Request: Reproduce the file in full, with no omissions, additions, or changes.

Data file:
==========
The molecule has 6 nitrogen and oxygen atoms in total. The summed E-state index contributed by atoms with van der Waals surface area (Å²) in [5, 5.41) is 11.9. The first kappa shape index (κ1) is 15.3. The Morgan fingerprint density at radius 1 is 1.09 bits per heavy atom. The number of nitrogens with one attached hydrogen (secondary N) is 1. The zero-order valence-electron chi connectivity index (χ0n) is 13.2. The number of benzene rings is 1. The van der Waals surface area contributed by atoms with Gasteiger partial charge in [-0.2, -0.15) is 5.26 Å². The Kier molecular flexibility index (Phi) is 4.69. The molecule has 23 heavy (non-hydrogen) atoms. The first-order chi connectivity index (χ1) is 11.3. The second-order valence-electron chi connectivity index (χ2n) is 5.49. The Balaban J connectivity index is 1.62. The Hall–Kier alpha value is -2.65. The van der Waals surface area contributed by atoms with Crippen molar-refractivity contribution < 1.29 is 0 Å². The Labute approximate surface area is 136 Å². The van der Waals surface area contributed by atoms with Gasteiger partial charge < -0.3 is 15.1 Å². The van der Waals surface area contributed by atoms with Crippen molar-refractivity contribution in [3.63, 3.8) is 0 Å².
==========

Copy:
The molecule has 6 nitrogen and oxygen atoms in total. The summed E-state index contributed by atoms with van der Waals surface area (Å²) in [5, 5.41) is 11.9. The first kappa shape index (κ1) is 15.3. The Morgan fingerprint density at radius 1 is 1.09 bits per heavy atom. The number of nitrogens with one attached hydrogen (secondary N) is 1. The zero-order valence-electron chi connectivity index (χ0n) is 13.2. The number of benzene rings is 1. The van der Waals surface area contributed by atoms with Gasteiger partial charge in [-0.2, -0.15) is 5.26 Å². The Kier molecular flexibility index (Phi) is 4.69. The molecule has 23 heavy (non-hydrogen) atoms. The first-order chi connectivity index (χ1) is 11.3. The second-order valence-electron chi connectivity index (χ2n) is 5.49. The Balaban J connectivity index is 1.62. The Hall–Kier alpha value is -2.65. The van der Waals surface area contributed by atoms with Crippen molar-refractivity contribution < 1.29 is 0 Å². The Labute approximate surface area is 136 Å². The van der Waals surface area contributed by atoms with Gasteiger partial charge < -0.3 is 15.1 Å². The van der Waals surface area contributed by atoms with Crippen molar-refractivity contribution in [3.63, 3.8) is 0 Å².